Here is what is bothering me (today): the "Kid delicious, Mom nutritious!"-type advertising. I understand what they're trying to communicate: your kids will like it better than carrot sticks, and you will like it better than Pop-Tarts (for them, I mean; for yourself, you'd want the Pop-Tarts). But doesn't it make "Mom" sound like a big old stick-in-the-mud, a sourpuss card-carrying member of the Nutrition Police? "Hey, we know you usually want your kids to eat tasteless nutritious crap, but here's something yummy that even YOU will let them eat, you heartless old nag! For the love of pete, give the kid a break now and then, will ya?"
Personally, I groan just a much as the kids do about things like eating vegetables. I try to set a good example, and that good example is that I eat things that are good for me even though I don't like them, not that I go around like MY mom did, saying, "Mmm-MM! These carrots are so sweet, they're just like CANDY!"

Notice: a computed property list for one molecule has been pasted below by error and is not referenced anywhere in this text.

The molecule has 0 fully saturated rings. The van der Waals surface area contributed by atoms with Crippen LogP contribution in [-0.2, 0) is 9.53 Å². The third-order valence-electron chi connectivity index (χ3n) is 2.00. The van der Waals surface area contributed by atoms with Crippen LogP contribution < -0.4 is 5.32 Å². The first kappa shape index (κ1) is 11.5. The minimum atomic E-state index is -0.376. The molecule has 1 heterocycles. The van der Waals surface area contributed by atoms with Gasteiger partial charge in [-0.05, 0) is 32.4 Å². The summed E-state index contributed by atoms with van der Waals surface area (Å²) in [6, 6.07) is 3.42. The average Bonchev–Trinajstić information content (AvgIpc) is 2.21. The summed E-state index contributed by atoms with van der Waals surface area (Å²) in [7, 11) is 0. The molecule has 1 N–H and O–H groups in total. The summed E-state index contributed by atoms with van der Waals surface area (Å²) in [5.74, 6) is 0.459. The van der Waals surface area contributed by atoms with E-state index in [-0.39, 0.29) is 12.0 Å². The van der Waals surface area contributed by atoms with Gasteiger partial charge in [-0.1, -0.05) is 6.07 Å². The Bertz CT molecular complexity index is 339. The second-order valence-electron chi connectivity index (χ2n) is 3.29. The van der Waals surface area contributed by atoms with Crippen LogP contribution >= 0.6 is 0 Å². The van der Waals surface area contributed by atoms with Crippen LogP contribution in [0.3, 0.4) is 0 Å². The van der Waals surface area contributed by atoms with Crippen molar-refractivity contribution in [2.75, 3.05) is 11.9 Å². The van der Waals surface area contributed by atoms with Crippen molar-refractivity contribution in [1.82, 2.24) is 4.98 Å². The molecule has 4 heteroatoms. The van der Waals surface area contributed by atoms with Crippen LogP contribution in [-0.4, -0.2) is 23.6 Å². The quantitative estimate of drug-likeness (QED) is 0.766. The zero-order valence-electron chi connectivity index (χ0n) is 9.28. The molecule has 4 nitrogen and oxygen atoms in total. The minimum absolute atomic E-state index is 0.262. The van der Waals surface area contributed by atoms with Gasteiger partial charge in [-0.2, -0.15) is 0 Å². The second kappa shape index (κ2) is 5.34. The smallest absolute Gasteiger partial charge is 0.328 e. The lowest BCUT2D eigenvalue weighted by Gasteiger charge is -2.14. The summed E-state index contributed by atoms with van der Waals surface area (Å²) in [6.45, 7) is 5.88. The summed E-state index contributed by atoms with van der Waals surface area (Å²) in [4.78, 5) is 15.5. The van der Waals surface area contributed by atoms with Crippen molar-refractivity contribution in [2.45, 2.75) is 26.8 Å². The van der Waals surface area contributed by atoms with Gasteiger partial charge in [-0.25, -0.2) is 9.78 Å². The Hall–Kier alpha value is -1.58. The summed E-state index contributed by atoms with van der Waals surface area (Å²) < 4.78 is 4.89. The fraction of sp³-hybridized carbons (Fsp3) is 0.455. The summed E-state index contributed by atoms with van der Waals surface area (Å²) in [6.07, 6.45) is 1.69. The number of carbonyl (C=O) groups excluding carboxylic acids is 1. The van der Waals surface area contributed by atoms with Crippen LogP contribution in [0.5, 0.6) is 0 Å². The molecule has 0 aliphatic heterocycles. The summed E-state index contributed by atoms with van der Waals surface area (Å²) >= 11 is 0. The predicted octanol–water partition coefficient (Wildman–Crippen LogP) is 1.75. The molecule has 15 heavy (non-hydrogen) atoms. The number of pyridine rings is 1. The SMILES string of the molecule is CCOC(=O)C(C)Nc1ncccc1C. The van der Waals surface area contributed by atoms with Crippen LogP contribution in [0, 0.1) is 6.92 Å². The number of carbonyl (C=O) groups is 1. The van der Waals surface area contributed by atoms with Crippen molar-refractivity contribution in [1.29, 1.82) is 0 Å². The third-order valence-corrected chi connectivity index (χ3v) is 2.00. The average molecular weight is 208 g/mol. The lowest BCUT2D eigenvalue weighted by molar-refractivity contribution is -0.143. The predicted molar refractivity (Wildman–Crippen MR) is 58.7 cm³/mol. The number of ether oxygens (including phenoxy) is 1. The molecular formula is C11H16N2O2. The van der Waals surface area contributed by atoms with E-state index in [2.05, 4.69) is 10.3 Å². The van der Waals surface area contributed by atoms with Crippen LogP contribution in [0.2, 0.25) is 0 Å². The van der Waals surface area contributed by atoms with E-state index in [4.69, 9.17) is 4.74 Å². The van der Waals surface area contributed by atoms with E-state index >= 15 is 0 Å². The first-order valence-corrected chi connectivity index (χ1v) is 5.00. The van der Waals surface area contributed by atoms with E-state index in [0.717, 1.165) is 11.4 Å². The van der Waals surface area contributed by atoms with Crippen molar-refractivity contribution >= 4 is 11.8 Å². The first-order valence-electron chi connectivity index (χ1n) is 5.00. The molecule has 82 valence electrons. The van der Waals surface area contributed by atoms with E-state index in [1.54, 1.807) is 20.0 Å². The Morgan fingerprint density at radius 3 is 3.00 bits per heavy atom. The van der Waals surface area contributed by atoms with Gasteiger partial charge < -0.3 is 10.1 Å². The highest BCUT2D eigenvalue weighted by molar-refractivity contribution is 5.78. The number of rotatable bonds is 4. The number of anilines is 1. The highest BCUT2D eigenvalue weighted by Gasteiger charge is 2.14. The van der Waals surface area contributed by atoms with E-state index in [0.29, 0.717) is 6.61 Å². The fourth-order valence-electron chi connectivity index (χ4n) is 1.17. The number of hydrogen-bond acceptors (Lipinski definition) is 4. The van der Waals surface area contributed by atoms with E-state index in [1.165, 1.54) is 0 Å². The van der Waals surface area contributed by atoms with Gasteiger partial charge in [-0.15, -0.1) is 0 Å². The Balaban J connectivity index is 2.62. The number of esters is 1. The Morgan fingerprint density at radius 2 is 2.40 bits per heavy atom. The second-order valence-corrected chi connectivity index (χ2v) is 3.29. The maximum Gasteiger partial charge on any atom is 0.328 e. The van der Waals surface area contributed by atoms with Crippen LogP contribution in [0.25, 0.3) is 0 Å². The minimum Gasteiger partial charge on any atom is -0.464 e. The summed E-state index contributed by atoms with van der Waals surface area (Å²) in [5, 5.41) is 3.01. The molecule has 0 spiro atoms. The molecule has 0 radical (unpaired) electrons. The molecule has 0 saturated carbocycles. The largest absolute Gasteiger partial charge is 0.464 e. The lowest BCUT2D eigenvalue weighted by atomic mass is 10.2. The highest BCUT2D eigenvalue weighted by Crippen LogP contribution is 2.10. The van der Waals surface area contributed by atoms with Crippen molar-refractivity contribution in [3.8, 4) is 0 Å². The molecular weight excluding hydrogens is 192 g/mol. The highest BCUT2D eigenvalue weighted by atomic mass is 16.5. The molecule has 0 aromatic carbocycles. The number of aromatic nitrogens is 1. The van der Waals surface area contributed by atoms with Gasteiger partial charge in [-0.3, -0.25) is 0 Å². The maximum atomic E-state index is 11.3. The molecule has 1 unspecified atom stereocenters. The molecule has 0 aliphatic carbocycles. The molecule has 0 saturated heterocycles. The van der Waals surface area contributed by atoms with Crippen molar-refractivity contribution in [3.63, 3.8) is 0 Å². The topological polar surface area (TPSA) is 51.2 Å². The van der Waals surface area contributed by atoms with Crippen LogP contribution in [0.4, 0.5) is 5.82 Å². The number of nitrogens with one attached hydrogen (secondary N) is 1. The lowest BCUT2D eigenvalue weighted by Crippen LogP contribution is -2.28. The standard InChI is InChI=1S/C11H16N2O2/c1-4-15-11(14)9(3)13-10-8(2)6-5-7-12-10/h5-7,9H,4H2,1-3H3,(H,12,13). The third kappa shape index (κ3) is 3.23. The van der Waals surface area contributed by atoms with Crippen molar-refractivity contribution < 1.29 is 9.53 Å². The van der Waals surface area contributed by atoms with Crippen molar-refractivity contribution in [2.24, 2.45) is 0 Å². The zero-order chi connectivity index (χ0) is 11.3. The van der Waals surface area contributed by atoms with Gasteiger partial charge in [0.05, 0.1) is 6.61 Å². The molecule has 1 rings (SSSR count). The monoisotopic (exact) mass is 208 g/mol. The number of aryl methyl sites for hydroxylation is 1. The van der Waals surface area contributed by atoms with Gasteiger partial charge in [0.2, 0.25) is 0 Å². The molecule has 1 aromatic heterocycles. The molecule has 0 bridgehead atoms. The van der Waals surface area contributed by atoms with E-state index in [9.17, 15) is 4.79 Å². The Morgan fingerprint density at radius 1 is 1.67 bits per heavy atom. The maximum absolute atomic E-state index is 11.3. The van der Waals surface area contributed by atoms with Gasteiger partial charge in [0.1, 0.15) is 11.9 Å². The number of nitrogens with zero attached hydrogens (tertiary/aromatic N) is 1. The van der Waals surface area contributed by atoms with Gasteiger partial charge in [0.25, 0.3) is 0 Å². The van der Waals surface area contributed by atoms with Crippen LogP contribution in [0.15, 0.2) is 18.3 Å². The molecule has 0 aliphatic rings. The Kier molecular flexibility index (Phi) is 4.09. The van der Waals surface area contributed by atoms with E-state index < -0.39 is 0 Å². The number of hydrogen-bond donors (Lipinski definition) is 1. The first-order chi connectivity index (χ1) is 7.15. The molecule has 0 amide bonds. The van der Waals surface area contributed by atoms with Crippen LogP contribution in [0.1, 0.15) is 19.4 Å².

I don't think it does a kid any favors to hear that fruits and vegetables are more delicious than a Burger King TenderCrisp Spicy chicken sandwich with a large side of fries. This was the message at my house growing up, and the conclusions I drew were (1) that my mom was nuts and didn't know what the heck she was talking about, and (2) that if people were supposed to find fruits and vegetables more delicious than junk, then something was wrong with me. It would have worked better on me for her to say that we can't always eat the things our tastebuds lead us to, and that a person can learn to also like the nutritious foods they have to eat most of the time. I can go for that point of view: grapes and apples ARE yummy, as long as no one is trying to tell me they're "dessert." Carrot sticks CAN be satisfying, as long as no one is saying they're a good substitute for chips.
Gift ideas for an 8-year-old, part 1 of 2 - I have TWO 8-year-olds to buy for, so I’m going to split it up into two posts. Today will be the things we’re getting for Edward. I dislike saying “Gift id...